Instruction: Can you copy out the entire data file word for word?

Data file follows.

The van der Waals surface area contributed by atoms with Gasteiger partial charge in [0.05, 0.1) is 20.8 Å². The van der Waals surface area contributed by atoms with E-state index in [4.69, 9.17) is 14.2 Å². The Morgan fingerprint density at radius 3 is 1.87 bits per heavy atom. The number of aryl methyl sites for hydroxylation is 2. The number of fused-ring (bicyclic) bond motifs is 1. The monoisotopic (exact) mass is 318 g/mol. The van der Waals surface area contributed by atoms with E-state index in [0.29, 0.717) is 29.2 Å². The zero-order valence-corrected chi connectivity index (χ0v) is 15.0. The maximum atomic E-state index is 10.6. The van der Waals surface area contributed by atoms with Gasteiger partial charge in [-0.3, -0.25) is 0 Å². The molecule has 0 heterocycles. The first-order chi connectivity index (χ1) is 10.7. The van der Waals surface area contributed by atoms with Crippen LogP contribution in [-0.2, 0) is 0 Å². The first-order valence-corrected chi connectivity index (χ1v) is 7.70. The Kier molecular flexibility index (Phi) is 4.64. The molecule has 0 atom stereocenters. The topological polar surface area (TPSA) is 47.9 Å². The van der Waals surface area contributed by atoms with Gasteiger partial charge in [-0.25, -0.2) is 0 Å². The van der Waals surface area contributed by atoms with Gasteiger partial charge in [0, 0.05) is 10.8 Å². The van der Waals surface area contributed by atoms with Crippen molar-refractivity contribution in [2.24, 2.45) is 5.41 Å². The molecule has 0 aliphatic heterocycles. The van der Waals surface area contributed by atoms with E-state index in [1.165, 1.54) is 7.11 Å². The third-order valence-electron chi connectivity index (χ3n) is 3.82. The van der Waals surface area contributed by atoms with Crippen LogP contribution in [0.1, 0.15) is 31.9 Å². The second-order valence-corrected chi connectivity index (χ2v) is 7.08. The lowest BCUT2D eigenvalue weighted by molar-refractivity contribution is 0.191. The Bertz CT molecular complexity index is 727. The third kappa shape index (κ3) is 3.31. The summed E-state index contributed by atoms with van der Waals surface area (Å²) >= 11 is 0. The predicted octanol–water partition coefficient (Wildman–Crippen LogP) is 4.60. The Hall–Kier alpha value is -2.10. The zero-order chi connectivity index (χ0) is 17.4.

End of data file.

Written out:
The van der Waals surface area contributed by atoms with Gasteiger partial charge in [0.05, 0.1) is 20.8 Å². The van der Waals surface area contributed by atoms with E-state index in [4.69, 9.17) is 14.2 Å². The Morgan fingerprint density at radius 3 is 1.87 bits per heavy atom. The number of aryl methyl sites for hydroxylation is 2. The number of fused-ring (bicyclic) bond motifs is 1. The monoisotopic (exact) mass is 318 g/mol. The van der Waals surface area contributed by atoms with E-state index in [0.29, 0.717) is 29.2 Å². The zero-order valence-corrected chi connectivity index (χ0v) is 15.0. The maximum atomic E-state index is 10.6. The van der Waals surface area contributed by atoms with Gasteiger partial charge in [-0.3, -0.25) is 0 Å². The molecule has 0 heterocycles. The first-order chi connectivity index (χ1) is 10.7. The van der Waals surface area contributed by atoms with Crippen LogP contribution in [-0.2, 0) is 0 Å². The first-order valence-corrected chi connectivity index (χ1v) is 7.70. The Kier molecular flexibility index (Phi) is 4.64. The molecule has 0 atom stereocenters. The topological polar surface area (TPSA) is 47.9 Å². The van der Waals surface area contributed by atoms with Gasteiger partial charge in [-0.25, -0.2) is 0 Å². The van der Waals surface area contributed by atoms with Gasteiger partial charge in [0, 0.05) is 10.8 Å². The van der Waals surface area contributed by atoms with Crippen molar-refractivity contribution in [2.24, 2.45) is 5.41 Å². The molecule has 0 aliphatic heterocycles. The van der Waals surface area contributed by atoms with E-state index in [1.165, 1.54) is 7.11 Å². The third-order valence-electron chi connectivity index (χ3n) is 3.82. The van der Waals surface area contributed by atoms with Crippen LogP contribution in [0.1, 0.15) is 31.9 Å². The second-order valence-corrected chi connectivity index (χ2v) is 7.08. The lowest BCUT2D eigenvalue weighted by molar-refractivity contribution is 0.191. The Bertz CT molecular complexity index is 727. The third kappa shape index (κ3) is 3.31. The summed E-state index contributed by atoms with van der Waals surface area (Å²) >= 11 is 0. The predicted octanol–water partition coefficient (Wildman–Crippen LogP) is 4.60. The Hall–Kier alpha value is -2.10. The zero-order chi connectivity index (χ0) is 17.4.